Can the model be applied or adapted to make similar estimates for other weed species in which herbicide resistance is a growing problem?

Yes, we allow the user to specify the yield penalty, thereby allowing other weeds to be investigated. We also allowed all other input variables such as costs of inputs and labour, crop prices, etcetera, to be user-specified so that the model can be used for any year or country.

We suggest that other countries use our model to estimate the costs and yield losses due to their own ‘superweeds’. For example, glyphosate-resistant weeds are an enormous problem in the United States but no-one’s done a national-scale assessment of the full impact on economics and yield losses.

Based on the study’s findings, what changes need to be made in the ways that we grow crops to ensure future food security and environmental sustainability?

We need to reduce herbicide use wherever possible in order to avoid further evolution of resistance and maintain herbicide efficacy. In regions where resistance is already present, there is equally a need to reduce herbicide use (as it’s ineffective) and to control resistant weed populations through more sustainable farming practices such as greatly improved crop rotation and other truly integrated pest management practices.

Using more sustainable farming practices – including integrated pest management – will also benefit the environment as it will provide a greater diversity of habitats and reduced chemical use. We suggest, as mentioned above, that these changes are driven by policy and that farmers are supported to make the transition to sustainability.

The NFU now recommends a ‘5for5’ resistance management strategy, but this is entirely voluntary and, in practice, farmers continue to use a lot of herbicide, often as an ‘insurance’ alongside non-chemical control because they can’t countenance not using herbicide, and many agronomists feel they can’t risk advising a reduction of chemical usage.

To truly reduce chemical use, we’re going to need government policy. We suggest that this policy will be most effective if it incorporates agricultural, environmental and health aspects of herbicide use, tackling them all together in a national action plan.

Reference
https://doi.org/10.33548/SCIENTIA466

Meet the researcher


Dr Varah is an Ecologist at ZSL’s Institute of Zoology whose research centres around the relationship between land use, biodiversity and ecosystem services. She is especially interested in the interface between food production and the environment. Her current work focuses on significant risks to intensive food production systems and what we might do to address these, whilst also considering how any decisions we make might affect farm profitability, water quality, greenhouse gas emissions and biodiversity.

   

Creative Commons Licence
(CC BY 4.0)

This work is licensed under a Creative Commons Attribution 4.0 International License. Creative Commons License

What does this mean?

Share: You can copy and redistribute the material in any medium or format

Adapt: You can change, and build upon the material for any purpose, even commercially.

Credit: You must give appropriate credit, provide a link to the license, and indicate if changes were made.


More articles you may like

Dr Tsun-Kong Sham – Dr Jiatang Chen – Dr Zou Finfrock – Dr Zhiqiang Wang | X-Rays Shine Light on Fuel Cell Catalysts

Dr Tsun-Kong Sham – Dr Jiatang Chen – Dr Zou Finfrock – Dr Zhiqiang Wang | X-Rays Shine Light on Fuel Cell Catalysts

Understanding the electronic behaviour of fuel cell catalysts can be difficult using standard experimental techniques, although this knowledge is critical to their fine-tuning and optimisation. Dr Jiatang Chen at the University of Western Ontario works with colleagues to use the cutting-edge valence-to-core X-ray emission spectroscopy method to determine the precise electronic effects of altering the amounts of platinum and nickel in platinum-nickel catalysts used in fuel cells. Their research demonstrates the potential application of this technique to analysing battery materials, catalysts, and even cancer drug molecules.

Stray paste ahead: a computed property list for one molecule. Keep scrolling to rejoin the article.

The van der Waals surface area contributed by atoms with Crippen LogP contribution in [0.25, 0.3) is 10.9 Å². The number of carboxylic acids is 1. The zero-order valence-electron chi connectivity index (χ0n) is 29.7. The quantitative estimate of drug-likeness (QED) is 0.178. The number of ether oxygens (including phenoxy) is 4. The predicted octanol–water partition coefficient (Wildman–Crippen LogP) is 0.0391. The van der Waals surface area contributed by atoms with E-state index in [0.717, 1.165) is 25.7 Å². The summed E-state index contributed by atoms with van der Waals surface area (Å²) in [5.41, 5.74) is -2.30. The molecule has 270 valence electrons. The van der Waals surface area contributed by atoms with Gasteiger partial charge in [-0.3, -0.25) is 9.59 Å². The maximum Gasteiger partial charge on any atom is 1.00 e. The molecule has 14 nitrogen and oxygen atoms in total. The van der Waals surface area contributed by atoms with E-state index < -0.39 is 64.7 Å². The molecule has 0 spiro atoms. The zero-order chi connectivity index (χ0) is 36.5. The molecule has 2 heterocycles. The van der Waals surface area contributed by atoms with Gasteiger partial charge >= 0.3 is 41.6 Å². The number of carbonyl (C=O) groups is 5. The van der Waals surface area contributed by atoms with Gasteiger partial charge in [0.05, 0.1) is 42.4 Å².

Dr Michael Cherney – Professor Daniel Fisher | Unlocking Woolly Mammoth Mysteries: Tusks as Hormone Time Capsules

Dr Michael Cherney – Professor Daniel Fisher | Unlocking Woolly Mammoth Mysteries: Tusks as Hormone Time Capsules

The impressive tusks found on proboscideans (the order of mammals that includes elephants, woolly mammoths, and mastodons) are like time capsules, preserving detailed records of their bearers’ lives in the form of growth layers and chemical traces. Frozen in time for thousands of years, these layers can unlock secrets about the lives of long-extinct relatives of modern elephants. Dr Michael Cherney and Professor Daniel Fisher from the University of Michigan used innovative techniques to extract and analyse steroid hormones preserved in woolly mammoth tusks. This ground-breaking work opens new avenues for exploring the biology and behaviour of extinct species.

Professor Ken M Levy | The Boundaries of Free Will and Responsibility: From Academic Debate to the Real World

For almost thirty years, Professor Ken M Levy of Louisiana State University Law School has been thinking and writing about free will and responsibility. In several articles and his recent book, Free Will, Responsibility, and Crime: An Introduction (Routledge 2020), Professor Levy discusses a wide range of subjects, including the myth of the ‘self-made man’, whether psychopaths are culpable for their crimes, and the increasingly popular but highly controversial theory of responsibility scepticism. Professor Levy’s research has profound implications for law, ethics, and society.

Abordando el Aislamiento Social y la Depresión entre Mujeres Inmigrantes Mexicanas

Abordando el Aislamiento Social y la Depresión entre Mujeres Inmigrantes Mexicanas

Una gran cantidad de mujeres mexicanas sufren aislamiento y depresión después de llegar como inmigrantes a los Estados Unidos. Son particularmente vulnerables en el caso de carecer de conexiones sociales o una red de apoyo en su nuevo entorno. Un grupo inovador de investigación de la Universidad de Nuevo Mexico ha desarrollado una prometedora iniciativa llamada “Tertulias”,que ayuda a mejorar la salud mental y el bienestar de las mujeres inmigrantes.